Armadale-Kelmscott Congregation 1977-present
The history of our congregation commenced with the first service of the Armadale Methodist congregation which was held at the Armadale Senior Citizens Centre on Easter Sunday 30 March 1975. Reverend John Rainsbury was the minister and he served from 1975 to 1977 before retiring to South Australia. Before this there were three Congregational churches located in Roleystone, Kelmscott and Armadale, a Presbyterian Church in Byford and a Methodist Church in Mundijong operating in co-operation with Byford.
On the 22 June 1977, the Methodist, Presbyterian and Congregational churches combined to form the Uniting Church in Australia. The Armadale congregation and the Byford congregation became the Armadale-North Murray Parish while the three Congregational Churches remained independent. Reverend David McAndrew, who succeeded John Rainsbury in the Parish, was ordained and inducted in the Byford church on 5 February 1978. At that time, Kelmscott was part of Gosnells Parish.
In the early 1980s, the Uniting Church Synod of WA changed the parish boundaries to match the Local Government areas and the first service of the Kelmscott congregation was held in the Music Room at Kelmscott Primary School on 21 February 1982 with the congregation being officially recognised on 10 October that same year. The Kelmscott congregation then became part of the Armadale-North Murray Parish along with the Armadale and Byford congregations. After seeing the Kelmscott congregation well established Reverend David McAndrew concluded his settlement at the end of 1983.
Coming to us in early 1984, Reverend John Edwards initiated the search for a suitable property in central Armadale in 1986. The Busy Bee Plant Nursery in Lowanna Way in Armadale was purchased and renovated and was officially opened as a church on 24 July 1988. On that same day the congregations of Armadale and Kelmscott were merged by Presbytery to become the Armadale/Kelmscott Congregation. Much hard work in the fitting out of the building meant that we had a solid base for outreach into the community. Unfortunately John had to leave us in late 1988 for health reasons.
Our next minister was Reverend Solomon Gokavi who was ordained and inducted in February 1989. He led us through a period of growth when our numbers reached into the 90s and we had an overflowing Sunday School. Solomon was with us until January 1995 when he was called to Cottesloe Parish. Solomon was succeeded by Reverend Dr Alan Stubbs that same year. Alan saw potential for further growth and the congregation became recognised by Synod as Armadale Parish Mission. Despite some successes the Mission failed to realise its potential due to a succession of unfortunate events and it was disbanded in 2003. Alan was also suffering ill-health and retired later in that year.
Several interim ministers assisted us until a new opportunity arrived with the ordination and induction of Reverend Willie Pickett in October 2004. His placement was a shared one, half-time with the Uniting Aboriginal and Islander Christian Congress and half-time with Armadale/Kelmscott and Byford Congregations. Local indigenous families were invited to share in the morning worship and attended a Noongar Sunday evening fellowship. Willie and Carleen, his wife, initiated a number of successful indigenous outreach programs, several of which are still running under different management. Willie completed his placement with us at the end of July 2007 and went to a UAICC appointment in Geelong. We have been greatly enriched by the ministers who have led us over the years and our regular worship service held at 9.00am each Sunday, is led by a number of ordained Ministers (mostly retired) and Lay Preachers from around the region.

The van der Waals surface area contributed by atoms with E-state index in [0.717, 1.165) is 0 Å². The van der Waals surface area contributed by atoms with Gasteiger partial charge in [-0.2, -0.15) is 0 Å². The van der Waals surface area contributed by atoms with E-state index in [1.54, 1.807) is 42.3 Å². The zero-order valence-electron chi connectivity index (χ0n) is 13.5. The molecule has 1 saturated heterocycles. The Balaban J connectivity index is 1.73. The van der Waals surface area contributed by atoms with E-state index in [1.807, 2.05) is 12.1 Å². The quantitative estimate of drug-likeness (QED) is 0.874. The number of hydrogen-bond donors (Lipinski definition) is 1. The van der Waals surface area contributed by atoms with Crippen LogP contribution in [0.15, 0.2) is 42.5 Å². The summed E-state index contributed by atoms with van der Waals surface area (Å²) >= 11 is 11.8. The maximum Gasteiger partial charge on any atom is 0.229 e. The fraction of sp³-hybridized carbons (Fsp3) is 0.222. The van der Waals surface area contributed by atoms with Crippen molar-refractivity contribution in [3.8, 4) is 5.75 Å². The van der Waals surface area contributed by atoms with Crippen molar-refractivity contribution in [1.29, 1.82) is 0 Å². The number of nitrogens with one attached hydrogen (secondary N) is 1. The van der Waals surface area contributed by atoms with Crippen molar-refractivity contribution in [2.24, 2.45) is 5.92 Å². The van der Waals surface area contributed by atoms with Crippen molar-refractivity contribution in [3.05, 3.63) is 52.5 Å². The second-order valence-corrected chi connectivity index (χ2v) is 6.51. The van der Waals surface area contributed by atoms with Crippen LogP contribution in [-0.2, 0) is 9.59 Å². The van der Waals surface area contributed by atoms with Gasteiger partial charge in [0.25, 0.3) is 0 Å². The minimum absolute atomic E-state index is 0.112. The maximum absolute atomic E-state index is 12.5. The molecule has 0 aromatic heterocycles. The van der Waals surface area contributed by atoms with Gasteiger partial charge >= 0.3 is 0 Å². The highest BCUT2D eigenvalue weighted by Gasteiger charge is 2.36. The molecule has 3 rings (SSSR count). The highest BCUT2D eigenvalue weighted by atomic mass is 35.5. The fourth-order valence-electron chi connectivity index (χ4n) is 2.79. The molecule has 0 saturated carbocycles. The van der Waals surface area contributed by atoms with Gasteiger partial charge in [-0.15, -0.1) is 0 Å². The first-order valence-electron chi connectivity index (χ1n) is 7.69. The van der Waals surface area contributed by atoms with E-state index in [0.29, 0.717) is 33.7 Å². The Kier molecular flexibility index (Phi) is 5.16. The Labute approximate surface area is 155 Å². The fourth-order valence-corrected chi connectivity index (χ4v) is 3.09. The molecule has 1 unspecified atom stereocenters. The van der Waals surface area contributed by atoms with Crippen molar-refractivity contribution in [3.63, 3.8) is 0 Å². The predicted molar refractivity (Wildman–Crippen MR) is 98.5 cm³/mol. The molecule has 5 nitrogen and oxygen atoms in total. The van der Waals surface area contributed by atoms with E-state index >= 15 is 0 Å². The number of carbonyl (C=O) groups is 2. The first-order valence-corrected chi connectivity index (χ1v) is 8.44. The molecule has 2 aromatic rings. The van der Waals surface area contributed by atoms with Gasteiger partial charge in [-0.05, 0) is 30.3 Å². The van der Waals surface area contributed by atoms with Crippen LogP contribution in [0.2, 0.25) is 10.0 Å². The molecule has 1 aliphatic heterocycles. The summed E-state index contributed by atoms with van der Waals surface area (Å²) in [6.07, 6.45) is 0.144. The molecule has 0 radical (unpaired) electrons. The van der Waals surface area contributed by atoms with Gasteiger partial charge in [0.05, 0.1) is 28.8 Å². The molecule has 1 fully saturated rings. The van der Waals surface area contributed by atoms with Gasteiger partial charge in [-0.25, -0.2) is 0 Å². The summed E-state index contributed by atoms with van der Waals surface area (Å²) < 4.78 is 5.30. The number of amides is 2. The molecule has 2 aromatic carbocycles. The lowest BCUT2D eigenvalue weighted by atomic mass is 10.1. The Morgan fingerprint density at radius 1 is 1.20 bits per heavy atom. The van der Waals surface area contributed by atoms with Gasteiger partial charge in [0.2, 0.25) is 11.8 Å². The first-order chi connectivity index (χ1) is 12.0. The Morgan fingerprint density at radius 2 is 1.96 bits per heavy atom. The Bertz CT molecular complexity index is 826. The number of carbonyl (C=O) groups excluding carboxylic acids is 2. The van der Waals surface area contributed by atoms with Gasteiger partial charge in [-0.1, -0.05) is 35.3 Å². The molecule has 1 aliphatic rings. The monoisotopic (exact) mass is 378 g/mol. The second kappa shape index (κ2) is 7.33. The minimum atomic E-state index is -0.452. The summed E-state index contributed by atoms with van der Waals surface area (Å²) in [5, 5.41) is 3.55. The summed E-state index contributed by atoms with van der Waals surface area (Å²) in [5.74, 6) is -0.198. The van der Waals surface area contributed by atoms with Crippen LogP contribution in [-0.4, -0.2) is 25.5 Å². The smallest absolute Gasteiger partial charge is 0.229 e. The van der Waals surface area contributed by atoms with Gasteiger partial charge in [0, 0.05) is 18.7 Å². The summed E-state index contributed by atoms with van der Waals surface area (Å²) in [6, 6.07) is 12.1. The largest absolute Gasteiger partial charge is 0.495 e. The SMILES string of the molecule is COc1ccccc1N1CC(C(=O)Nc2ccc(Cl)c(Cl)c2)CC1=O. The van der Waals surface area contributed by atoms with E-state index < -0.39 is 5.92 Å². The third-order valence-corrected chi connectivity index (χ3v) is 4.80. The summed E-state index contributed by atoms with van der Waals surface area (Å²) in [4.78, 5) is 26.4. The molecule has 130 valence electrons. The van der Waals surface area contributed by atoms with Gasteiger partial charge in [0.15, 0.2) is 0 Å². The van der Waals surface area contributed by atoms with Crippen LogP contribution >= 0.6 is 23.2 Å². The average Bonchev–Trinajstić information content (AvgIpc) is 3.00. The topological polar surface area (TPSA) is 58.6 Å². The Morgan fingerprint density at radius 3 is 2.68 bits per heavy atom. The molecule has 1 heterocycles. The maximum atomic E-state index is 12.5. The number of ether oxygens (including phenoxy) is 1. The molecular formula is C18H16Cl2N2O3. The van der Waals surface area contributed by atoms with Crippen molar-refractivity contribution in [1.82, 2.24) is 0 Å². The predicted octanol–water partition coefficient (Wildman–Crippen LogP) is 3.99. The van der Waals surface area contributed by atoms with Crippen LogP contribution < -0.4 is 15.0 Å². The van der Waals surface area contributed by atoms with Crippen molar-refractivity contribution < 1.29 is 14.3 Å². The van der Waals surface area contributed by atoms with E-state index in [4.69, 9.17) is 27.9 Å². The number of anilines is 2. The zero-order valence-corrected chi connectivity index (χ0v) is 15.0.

Fund-raising was a major theme as we sought to equip our building and extend our outreach and many members have very happy memories of the resultant camaraderie and fun times with fairs, concerts and dinners. Our community outreach was to Sarah Hardey, a 64 bed Uniting Church Home in Kelmscott, where a team of nine volunteers provided a weekly Worship Service for residents as well as pastoral and other support for both residents and staff. Another community activity at this time and which is still running, is the Friday morning Coffee Spot which attracts around 15 people who enjoy playing card games and scrabble. Our brick manse, which was next door, had to be demolished in about 2006 because of vandalism and squatters.
Ever-increasing vandalism and the deteriorating condition of the Lowanna Way building were major factors in the decision to move from these premises into our current building in Anton Street in 2009. Our current building is small and has restricted our activities, but we are currently conducting our weekly 9.00 am church service and Messy Church on the fourth Sunday of the month at 4.00 pm. The Assyrian Holiness church meet monthly for their service in Arabic.
Our community outreach includes free food on Monday mornings, Razzle Dazzle which is a dance program for preschoolers and the Friday Coffee Spot which has now been operating for over twenty years. We look forward to continued growth in a bigger building in the future.